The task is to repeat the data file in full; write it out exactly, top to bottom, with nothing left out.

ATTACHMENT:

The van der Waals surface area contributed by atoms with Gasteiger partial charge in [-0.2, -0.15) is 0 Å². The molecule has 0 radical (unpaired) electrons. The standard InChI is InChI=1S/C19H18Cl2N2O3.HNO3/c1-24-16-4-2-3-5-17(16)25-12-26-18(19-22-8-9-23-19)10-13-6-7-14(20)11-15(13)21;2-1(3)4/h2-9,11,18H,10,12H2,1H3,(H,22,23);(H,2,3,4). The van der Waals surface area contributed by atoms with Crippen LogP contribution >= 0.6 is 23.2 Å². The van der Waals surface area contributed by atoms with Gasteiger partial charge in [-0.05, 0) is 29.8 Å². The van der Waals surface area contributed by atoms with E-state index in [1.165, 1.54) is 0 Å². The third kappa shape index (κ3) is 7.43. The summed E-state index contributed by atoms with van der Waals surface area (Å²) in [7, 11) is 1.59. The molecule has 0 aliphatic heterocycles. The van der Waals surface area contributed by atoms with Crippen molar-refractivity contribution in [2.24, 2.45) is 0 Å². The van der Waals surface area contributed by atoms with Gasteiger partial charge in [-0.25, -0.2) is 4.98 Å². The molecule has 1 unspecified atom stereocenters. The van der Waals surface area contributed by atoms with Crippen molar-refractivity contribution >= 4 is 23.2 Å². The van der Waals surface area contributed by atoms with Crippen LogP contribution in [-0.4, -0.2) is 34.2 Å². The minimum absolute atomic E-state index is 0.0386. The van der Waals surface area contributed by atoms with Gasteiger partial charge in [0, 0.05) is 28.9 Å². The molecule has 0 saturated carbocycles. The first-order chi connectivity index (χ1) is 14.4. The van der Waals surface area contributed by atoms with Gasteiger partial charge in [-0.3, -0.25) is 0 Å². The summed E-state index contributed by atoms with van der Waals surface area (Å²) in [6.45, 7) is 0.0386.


The van der Waals surface area contributed by atoms with Gasteiger partial charge in [-0.2, -0.15) is 0 Å². The molecule has 0 radical (unpaired) electrons. The standard InChI is InChI=1S/C19H18Cl2N2O3.HNO3/c1-24-16-4-2-3-5-17(16)25-12-26-18(19-22-8-9-23-19)10-13-6-7-14(20)11-15(13)21;2-1(3)4/h2-9,11,18H,10,12H2,1H3,(H,22,23);(H,2,3,4). The van der Waals surface area contributed by atoms with Crippen LogP contribution >= 0.6 is 23.2 Å². The van der Waals surface area contributed by atoms with Gasteiger partial charge in [-0.05, 0) is 29.8 Å². The van der Waals surface area contributed by atoms with E-state index in [1.165, 1.54) is 0 Å². The third kappa shape index (κ3) is 7.43. The summed E-state index contributed by atoms with van der Waals surface area (Å²) in [7, 11) is 1.59. The molecule has 0 aliphatic heterocycles. The van der Waals surface area contributed by atoms with Crippen molar-refractivity contribution in [2.24, 2.45) is 0 Å². The van der Waals surface area contributed by atoms with Gasteiger partial charge in [-0.25, -0.2) is 4.98 Å². The molecule has 1 unspecified atom stereocenters. The van der Waals surface area contributed by atoms with Crippen molar-refractivity contribution >= 4 is 23.2 Å². The van der Waals surface area contributed by atoms with Crippen LogP contribution in [-0.4, -0.2) is 34.2 Å². The minimum absolute atomic E-state index is 0.0386. The van der Waals surface area contributed by atoms with Gasteiger partial charge in [0, 0.05) is 28.9 Å². The molecule has 0 saturated carbocycles. The first-order chi connectivity index (χ1) is 14.4. The van der Waals surface area contributed by atoms with Gasteiger partial charge in [-0.3, -0.25) is 0 Å². The summed E-state index contributed by atoms with van der Waals surface area (Å²) in [6.45, 7) is 0.0386.